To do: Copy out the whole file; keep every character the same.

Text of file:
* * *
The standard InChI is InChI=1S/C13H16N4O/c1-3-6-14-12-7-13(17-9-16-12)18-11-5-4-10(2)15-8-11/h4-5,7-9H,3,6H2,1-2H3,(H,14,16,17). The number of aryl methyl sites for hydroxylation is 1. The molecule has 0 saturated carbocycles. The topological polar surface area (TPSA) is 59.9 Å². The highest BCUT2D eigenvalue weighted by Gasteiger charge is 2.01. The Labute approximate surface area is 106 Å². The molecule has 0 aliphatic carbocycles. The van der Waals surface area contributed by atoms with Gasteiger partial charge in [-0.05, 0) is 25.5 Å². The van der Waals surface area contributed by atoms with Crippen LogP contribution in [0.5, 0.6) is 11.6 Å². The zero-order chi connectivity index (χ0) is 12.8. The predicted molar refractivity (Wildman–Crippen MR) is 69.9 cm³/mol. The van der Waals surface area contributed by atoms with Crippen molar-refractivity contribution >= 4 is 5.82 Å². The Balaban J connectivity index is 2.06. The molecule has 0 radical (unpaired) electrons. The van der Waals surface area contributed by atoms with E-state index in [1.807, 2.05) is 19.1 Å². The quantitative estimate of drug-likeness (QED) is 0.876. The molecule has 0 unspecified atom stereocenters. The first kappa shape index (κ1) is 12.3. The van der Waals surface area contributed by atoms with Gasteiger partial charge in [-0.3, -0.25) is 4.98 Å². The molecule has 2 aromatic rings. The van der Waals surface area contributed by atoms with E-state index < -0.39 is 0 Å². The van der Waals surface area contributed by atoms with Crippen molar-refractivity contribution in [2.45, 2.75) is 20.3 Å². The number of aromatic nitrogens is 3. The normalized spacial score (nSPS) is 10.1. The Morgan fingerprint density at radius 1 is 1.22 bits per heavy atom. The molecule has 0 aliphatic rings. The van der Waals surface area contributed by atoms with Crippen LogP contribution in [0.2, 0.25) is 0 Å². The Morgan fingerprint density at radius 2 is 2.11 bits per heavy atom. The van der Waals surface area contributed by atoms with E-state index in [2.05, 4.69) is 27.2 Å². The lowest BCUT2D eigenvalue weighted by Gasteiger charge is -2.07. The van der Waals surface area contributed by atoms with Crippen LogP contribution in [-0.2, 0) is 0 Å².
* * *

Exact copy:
The standard InChI is InChI=1S/C13H16N4O/c1-3-6-14-12-7-13(17-9-16-12)18-11-5-4-10(2)15-8-11/h4-5,7-9H,3,6H2,1-2H3,(H,14,16,17). The number of aryl methyl sites for hydroxylation is 1. The molecule has 0 saturated carbocycles. The topological polar surface area (TPSA) is 59.9 Å². The highest BCUT2D eigenvalue weighted by Gasteiger charge is 2.01. The Labute approximate surface area is 106 Å². The molecule has 0 aliphatic carbocycles. The van der Waals surface area contributed by atoms with Gasteiger partial charge in [-0.05, 0) is 25.5 Å². The van der Waals surface area contributed by atoms with Crippen LogP contribution in [0.5, 0.6) is 11.6 Å². The zero-order chi connectivity index (χ0) is 12.8. The predicted molar refractivity (Wildman–Crippen MR) is 69.9 cm³/mol. The van der Waals surface area contributed by atoms with Crippen molar-refractivity contribution >= 4 is 5.82 Å². The Balaban J connectivity index is 2.06. The molecule has 0 radical (unpaired) electrons. The van der Waals surface area contributed by atoms with E-state index in [1.807, 2.05) is 19.1 Å². The quantitative estimate of drug-likeness (QED) is 0.876. The molecule has 0 unspecified atom stereocenters. The first kappa shape index (κ1) is 12.3. The van der Waals surface area contributed by atoms with Gasteiger partial charge in [-0.3, -0.25) is 4.98 Å². The molecule has 2 aromatic rings. The van der Waals surface area contributed by atoms with E-state index < -0.39 is 0 Å². The van der Waals surface area contributed by atoms with Crippen molar-refractivity contribution in [2.45, 2.75) is 20.3 Å². The number of aromatic nitrogens is 3. The normalized spacial score (nSPS) is 10.1. The Morgan fingerprint density at radius 1 is 1.22 bits per heavy atom. The molecule has 0 aliphatic rings. The van der Waals surface area contributed by atoms with Crippen LogP contribution in [0.2, 0.25) is 0 Å². The Morgan fingerprint density at radius 2 is 2.11 bits per heavy atom. The van der Waals surface area contributed by atoms with E-state index in [2.05, 4.69) is 27.2 Å². The lowest BCUT2D eigenvalue weighted by Gasteiger charge is -2.07. The van der Waals surface area contributed by atoms with Crippen LogP contribution in [-0.2, 0) is 0 Å².